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Raise a Glass Without Raising Your Risk

Christian Worstell by Christian Worstell    |    Published Oct 03, 2019    |    Reviewed by John Krahnert

For many people, the image of retirement includes relaxing on the beach with a margarita or enjoying a glass of wine on the porch. But the reality for most seniors is that those adult beverages come with a risk that increases with age.

4 Reasons Seniors Should Limit Their Alcohol Consumption

Alcohol affects older adults differently than younger people, and there are several things seniors should be aware of in order to ensure safe drinking habits. Below are some of the risks associated with consuming alcohol later in life and some tips for how seniors can raise a glass without raising their risk.

1. Lowered Tolerance

Aging can lower your body’s tolerance for alcohol and the effects of an alcoholic drink can hit you more quickly and intensely than in your younger years. As we age, there is a decreased amount of water in our bodies to dilute any alcohol that is consumed.

The accelerated effects of alcohol on a senior’s body can leave them at an increased risk for falls, car crashes and other dangerous accidents. Be sure to eat food while consuming alcohol and alternate between alcoholic and non-alcoholic drinks.

2. Bad Medication Interaction  

Older adults tend to take more medications than younger people, and alcohol does not always interact well with prescription or over-the-counter drugs. It’s also important to remember that some medications can stay in the body for several hours, so complications from alcohol consumption can still arise well after taking the medication.

Some of the things that can pose a threat when mixed with alcohol include:

  • Aspirin
    Alcohol mixed with aspirin can increase the risk of bleeding in the stomach.

  • Acetaminophen
    Acetaminophen is an ingredient generally found in Tylenol and other pain or fever-reducing medicines and an added presence of alcohol can increase the chances of liver damage.

  • Allergy, cough or cold medicine
    Allergy, cough or cold medicine taken with alcohol can cause severe drowsiness and nausea along with impaired coordination.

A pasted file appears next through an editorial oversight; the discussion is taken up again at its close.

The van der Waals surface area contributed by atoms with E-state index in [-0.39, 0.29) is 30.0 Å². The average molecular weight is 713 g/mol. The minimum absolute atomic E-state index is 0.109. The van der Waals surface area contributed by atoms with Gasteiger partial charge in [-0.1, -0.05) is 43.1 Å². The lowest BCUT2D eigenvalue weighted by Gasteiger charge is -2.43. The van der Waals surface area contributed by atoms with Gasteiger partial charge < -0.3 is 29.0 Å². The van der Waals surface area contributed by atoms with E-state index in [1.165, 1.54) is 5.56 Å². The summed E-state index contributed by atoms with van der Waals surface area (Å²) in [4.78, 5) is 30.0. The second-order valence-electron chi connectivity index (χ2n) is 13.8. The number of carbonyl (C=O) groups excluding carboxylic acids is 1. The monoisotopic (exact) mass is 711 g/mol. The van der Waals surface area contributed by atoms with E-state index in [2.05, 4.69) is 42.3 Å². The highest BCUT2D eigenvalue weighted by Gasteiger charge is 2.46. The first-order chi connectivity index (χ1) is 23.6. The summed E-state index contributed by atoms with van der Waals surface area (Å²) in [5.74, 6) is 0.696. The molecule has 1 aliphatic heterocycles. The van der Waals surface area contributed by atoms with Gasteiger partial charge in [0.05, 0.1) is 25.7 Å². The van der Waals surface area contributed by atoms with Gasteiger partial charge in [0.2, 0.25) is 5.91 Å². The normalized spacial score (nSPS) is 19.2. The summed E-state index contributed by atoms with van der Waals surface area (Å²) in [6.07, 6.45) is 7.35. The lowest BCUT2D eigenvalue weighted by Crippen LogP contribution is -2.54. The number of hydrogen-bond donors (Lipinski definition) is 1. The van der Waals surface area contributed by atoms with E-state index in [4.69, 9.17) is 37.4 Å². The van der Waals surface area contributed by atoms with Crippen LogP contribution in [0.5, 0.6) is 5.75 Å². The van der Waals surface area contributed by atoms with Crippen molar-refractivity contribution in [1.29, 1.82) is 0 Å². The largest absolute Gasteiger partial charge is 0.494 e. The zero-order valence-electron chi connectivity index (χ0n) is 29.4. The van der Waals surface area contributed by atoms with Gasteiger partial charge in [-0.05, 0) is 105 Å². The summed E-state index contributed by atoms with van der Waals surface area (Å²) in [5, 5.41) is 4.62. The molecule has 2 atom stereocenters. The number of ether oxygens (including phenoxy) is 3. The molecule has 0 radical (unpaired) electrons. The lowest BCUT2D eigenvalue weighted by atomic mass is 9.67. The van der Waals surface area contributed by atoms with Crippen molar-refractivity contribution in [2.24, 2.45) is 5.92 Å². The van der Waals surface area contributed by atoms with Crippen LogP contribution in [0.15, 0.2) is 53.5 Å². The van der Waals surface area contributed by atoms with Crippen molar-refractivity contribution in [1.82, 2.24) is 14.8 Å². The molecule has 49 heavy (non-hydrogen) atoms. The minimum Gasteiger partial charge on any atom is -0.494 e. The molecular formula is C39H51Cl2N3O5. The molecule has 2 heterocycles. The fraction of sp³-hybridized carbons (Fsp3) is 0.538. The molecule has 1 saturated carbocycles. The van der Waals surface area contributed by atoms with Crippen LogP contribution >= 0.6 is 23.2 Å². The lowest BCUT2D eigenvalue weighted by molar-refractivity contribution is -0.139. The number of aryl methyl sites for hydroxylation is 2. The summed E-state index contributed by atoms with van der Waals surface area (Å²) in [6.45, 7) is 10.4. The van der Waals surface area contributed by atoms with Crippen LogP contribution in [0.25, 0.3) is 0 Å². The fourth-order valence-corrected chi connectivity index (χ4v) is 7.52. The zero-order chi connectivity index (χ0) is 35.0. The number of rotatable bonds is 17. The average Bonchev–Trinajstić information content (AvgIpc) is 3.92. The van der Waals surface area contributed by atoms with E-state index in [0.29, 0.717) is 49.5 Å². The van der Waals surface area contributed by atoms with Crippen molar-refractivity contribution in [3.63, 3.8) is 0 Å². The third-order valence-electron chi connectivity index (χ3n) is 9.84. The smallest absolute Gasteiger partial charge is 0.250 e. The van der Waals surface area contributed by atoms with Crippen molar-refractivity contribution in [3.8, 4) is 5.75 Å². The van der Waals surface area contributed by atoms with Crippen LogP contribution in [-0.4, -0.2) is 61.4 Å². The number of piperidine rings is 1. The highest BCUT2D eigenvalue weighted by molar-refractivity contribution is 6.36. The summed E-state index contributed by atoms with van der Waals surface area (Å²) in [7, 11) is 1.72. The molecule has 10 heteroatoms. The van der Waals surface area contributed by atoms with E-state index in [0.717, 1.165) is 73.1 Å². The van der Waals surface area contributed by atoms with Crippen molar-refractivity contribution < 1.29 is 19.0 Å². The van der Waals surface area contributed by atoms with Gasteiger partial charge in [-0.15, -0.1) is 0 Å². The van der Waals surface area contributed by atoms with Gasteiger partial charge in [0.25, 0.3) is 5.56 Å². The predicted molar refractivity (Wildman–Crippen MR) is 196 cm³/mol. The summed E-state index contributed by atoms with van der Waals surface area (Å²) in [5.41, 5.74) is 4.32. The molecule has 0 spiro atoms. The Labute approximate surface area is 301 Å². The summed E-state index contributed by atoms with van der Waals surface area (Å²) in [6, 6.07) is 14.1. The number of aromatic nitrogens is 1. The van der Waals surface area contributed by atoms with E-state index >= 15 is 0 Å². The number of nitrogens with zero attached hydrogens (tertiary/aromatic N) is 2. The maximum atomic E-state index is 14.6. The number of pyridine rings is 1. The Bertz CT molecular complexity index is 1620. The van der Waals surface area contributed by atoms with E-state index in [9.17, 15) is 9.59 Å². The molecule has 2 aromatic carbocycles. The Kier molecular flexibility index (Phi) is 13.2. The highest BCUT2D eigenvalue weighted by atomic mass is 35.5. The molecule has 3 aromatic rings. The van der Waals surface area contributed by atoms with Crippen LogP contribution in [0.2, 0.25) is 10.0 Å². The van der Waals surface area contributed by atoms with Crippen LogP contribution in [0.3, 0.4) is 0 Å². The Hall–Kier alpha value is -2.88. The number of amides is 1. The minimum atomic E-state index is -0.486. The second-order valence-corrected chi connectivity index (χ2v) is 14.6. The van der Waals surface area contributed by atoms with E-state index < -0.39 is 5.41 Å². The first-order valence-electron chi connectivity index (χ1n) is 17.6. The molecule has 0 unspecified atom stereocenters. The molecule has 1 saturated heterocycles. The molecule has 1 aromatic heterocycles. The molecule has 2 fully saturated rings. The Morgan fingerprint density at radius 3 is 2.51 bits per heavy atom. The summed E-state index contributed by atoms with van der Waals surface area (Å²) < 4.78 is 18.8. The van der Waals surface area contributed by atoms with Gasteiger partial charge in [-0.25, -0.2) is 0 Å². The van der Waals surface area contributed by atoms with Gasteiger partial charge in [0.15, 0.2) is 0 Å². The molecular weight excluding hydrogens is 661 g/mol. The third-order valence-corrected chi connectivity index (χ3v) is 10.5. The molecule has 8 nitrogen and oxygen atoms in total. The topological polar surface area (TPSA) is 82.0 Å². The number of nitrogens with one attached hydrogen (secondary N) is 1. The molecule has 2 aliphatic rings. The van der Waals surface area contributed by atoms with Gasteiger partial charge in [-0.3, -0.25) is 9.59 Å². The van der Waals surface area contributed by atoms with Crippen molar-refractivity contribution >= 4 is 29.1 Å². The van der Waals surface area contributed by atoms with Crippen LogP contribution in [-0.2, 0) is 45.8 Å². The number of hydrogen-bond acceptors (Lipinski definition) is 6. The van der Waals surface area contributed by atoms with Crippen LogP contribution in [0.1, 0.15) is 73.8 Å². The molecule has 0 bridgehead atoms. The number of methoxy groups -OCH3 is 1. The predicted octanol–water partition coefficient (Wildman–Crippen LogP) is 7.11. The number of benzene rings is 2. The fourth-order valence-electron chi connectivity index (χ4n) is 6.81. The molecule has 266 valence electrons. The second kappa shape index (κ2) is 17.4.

• Sleeping pills, painkillers and depression or anxiety medication
    A combination of alcohol with either sleeping pills, painkillers or depression or anxiety medication can lead to difficulty breathing, rapid heartbeat and memory problems in addition to sleepiness and poor coordination.

Carefully read the bottle of any medication you take and ask your doctor or pharmacist about when it is and isn’t safe to drink alcohol while taking the medication.

3. Complicated Health Problems

Some health problems common to older adults can be complicated further by consuming alcohol. Diabetes, high blood pressure, heart disease, liver problems, osteoporosis, mood disorders and memory problems are just some of the things that can be worsened with alcohol.  

Talk to your doctor about how alcohol consumption may affect your health condition.

4. Increased Risk of Dependency

Seniors often live less social lives. They may be retired from work, live alone and far from family members and engage in fewer social functions. This social isolation can leave older adults more vulnerable to developing a drinking problem and less likely for anyone to be around to recognize it. And any people that they do interact with might mistake the signs of alcohol abuse for aging.  

Seniors may also be more likely to turn to alcohol to deal with physical pain or emotional distress related to aging or the deaths of spouses, siblings and other loved ones.

Forming a social calendar with regular meet-ups and tasks that involve leaving the house can help curb the feeling of loneliness that can lead to alcohol abuse.     

Alcohol Treatment for Seniors

Because of the unique circumstances of an alcohol-dependent senior, many treatment and rehab facilities around the country have opened up that are specifically designed to meet the needs of older adults. Just a few such resources include: 

  • American Addiction Centers — contains a list of several facilities for senior adults
  • Rehabs.com — features a collection of rehab facilities for older adults along with information about substance abuse and treatment for the elderly
  • Recovery.org — has a database of senior-specific rehab centers throughout the country

It’s also helpful to keep in mind that Medicare provides coverage for alcohol abuse screening and counseling. Medicare Part B will completely pay for one covered alcohol screening per year, and if it’s determined that you may be abusing alcohol, you can get up to four face-to-face counseling sessions per year.

Read through some of the helpful guides below to learn more about staying healthy and active as you age.

 

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